Investment bankers don’t normally work from home. “Well, they do now,” says Jeffrey Wheatman, VP analyst at Gartner, while presenting a webinar on The Top Security Projects to Focus on for 2021.
Wheatman is talking about his cousin, an investment banker, who had to pivot to a WFH model during the pandemic. “But the company didn’t have any laptops for them, so they raided their research lab and they sent people home with very old computers with old versions of operating systems, missing patches, no endpoint protection,” he says.
This may sound familiar. No one saw the pandemic coming and many organizations — and IT pros — were left scrambling to accelerate planned projects, initiate massive transformations and ensure security throughout.
And while some employees started to cautiously head back to the office this summer, now that COVID-19 cases are on the rise across North America, those employees may have to consider working at the kitchen table a little while longer.
Gartner’s top IT security projects
The top 10 security projects identified by Gartner to focus on for 2021 reflect the incredible amount of change brought on by COVID-19: there are eight new or modified projects and only two repeats from last year.
They’re heavily focused on process and risk management — and often require thinking beyond the technical aspects to consider the broader business and the people who are interacting with these technologies.
For most organizations, it won’t be possible to do all 10 or even more than one of these projects in the coming year. But, “if you only do one of them, enabling and securing remote workforces should be the top of your list,” says Wheaton. He also recommends developing a Zero Trust network access strategy that secures your remote workers while keeping the business up and running.
That means thinking about which data and applications employees need to do their jobs, and if these are located on-prem or in the cloud, he says. Users in different jurisdictions may be subject to different labour and privacy laws — and lockdowns. IT pros also need to think about the massive shift to cloud and how that might affect user support.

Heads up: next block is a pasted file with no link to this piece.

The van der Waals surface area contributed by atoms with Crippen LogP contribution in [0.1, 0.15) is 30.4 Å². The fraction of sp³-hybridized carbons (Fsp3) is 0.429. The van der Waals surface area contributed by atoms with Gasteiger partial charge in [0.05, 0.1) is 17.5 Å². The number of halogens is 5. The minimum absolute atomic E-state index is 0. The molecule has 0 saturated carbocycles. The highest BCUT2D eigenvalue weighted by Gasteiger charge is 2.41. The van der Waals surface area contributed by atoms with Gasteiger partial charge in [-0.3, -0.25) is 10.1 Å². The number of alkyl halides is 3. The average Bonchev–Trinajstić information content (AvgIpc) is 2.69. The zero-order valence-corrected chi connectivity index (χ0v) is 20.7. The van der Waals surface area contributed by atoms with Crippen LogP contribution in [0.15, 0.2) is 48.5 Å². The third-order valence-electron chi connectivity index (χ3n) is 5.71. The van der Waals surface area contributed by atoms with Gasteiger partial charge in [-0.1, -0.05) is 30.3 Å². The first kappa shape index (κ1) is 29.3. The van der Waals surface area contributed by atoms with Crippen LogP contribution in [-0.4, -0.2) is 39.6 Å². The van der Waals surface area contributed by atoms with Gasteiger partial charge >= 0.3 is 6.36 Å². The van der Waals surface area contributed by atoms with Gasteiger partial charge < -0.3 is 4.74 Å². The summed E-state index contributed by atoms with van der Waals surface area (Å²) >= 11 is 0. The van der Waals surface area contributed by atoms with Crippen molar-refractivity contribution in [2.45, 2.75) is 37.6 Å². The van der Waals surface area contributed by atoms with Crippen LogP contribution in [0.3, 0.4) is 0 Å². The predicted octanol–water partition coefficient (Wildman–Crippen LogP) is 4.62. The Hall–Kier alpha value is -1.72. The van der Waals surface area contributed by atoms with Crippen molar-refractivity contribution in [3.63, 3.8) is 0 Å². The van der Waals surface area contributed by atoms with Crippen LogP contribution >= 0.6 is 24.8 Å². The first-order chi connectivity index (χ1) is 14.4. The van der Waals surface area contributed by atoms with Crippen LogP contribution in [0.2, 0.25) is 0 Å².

Rethinking risk management
Along with the shift to remote work, one of the major issues facing organizations is a need to rethink how they look at risk (such as taking a risk-based approach to vulnerability management and aligning it with the business).
Not all risks are equal so the focus can’t just be on the technical problem; it should also take into account the business problem, says Wheaton.
And only a fraction of vulnerabilities are actively compromised. “So, while you do want to pick a common framework for vulnerability management, you want to focus on things that already had exploits and you want to prioritize based on business impact,” he says.
Cloud security posture management
The pandemic has accelerated the move to cloud; at the same time, the cloud is also maturing. These days more applications are native to the cloud (as opposed to being ported), so organizations should consider engaging in a cloud security posture management (CSPM) project.
The goal is to make sure you have common controls across Infrastructure-as-a-Service and Platform-as-a-Service, as well as supporting automated assessment and remediation.
This is even more important as organizations build heterogeneity into their cloud architecture to avoid over-reliance on a single cloud provider, says Wheaton. For CSPM initiatives to be successful, he says, they can’t just be about technology — they have to incorporate policy, process and culture.
Gartner forecasts that through 2025, 99 per cent of cloud security failures “will be the customer’s fault,” so organizations should also look at simplifying cloud access controls. For example, users should only have access to what they need, and certain systems and data sets should have limited access.
New authentication measures
And speaking of access: We’re all tired of passwords — even more so now that our lives have moved almost entirely online. About 80 per cent of cyber attacks are the result of a compromised password, says Wheaton. So, clearly, getting rid of passwords would benefit both users and organizations.
“This is not an easy project to do, especially if you have a lot of legacy systems, but it is a high-value project,” says Wheaton. Areas to look at include authentication using single-factor tokens, biometrics and analytics for Zero Factor access.
Rounding out Gartner’s top 10 security projects for 2021 are: taking a platform approach to detection and response, domain-based message authentication, reporting and conformance (DMARC), data classification and protection, workforce competencies assessments and automation of security risk assessments.
As organizations rethink risk and businesses adapt to new work models, security will be more important than ever — and IT pros will be more overworked than ever. Prioritization is key, and Gartner’s top 10 can be a helpful start in identifying and prioritizing high-value projects for the uncertain year ahead.